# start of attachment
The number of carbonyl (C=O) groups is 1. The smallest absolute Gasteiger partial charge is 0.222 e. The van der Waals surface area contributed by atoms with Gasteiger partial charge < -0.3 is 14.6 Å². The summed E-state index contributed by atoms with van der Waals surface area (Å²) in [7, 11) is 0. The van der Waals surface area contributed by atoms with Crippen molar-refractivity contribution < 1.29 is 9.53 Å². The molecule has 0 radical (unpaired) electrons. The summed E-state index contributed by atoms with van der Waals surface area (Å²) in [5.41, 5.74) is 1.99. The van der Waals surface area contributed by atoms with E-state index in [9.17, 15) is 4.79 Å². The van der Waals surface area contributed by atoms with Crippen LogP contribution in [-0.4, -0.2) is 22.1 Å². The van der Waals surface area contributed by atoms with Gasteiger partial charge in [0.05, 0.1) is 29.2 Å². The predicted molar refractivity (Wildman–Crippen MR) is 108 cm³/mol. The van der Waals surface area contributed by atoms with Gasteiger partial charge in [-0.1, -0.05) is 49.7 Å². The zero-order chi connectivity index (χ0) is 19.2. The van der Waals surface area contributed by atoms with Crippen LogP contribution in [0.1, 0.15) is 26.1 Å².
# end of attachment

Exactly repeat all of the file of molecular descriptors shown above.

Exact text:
The number of carbonyl (C=O) groups is 1. The smallest absolute Gasteiger partial charge is 0.222 e. The van der Waals surface area contributed by atoms with Gasteiger partial charge < -0.3 is 14.6 Å². The summed E-state index contributed by atoms with van der Waals surface area (Å²) in [7, 11) is 0. The van der Waals surface area contributed by atoms with Crippen molar-refractivity contribution < 1.29 is 9.53 Å². The molecule has 0 radical (unpaired) electrons. The summed E-state index contributed by atoms with van der Waals surface area (Å²) in [5.41, 5.74) is 1.99. The van der Waals surface area contributed by atoms with E-state index in [9.17, 15) is 4.79 Å². The van der Waals surface area contributed by atoms with Crippen LogP contribution in [-0.4, -0.2) is 22.1 Å². The van der Waals surface area contributed by atoms with Gasteiger partial charge in [0.05, 0.1) is 29.2 Å². The predicted molar refractivity (Wildman–Crippen MR) is 108 cm³/mol. The van der Waals surface area contributed by atoms with Gasteiger partial charge in [-0.1, -0.05) is 49.7 Å². The zero-order chi connectivity index (χ0) is 19.2. The van der Waals surface area contributed by atoms with Crippen LogP contribution in [0.1, 0.15) is 26.1 Å².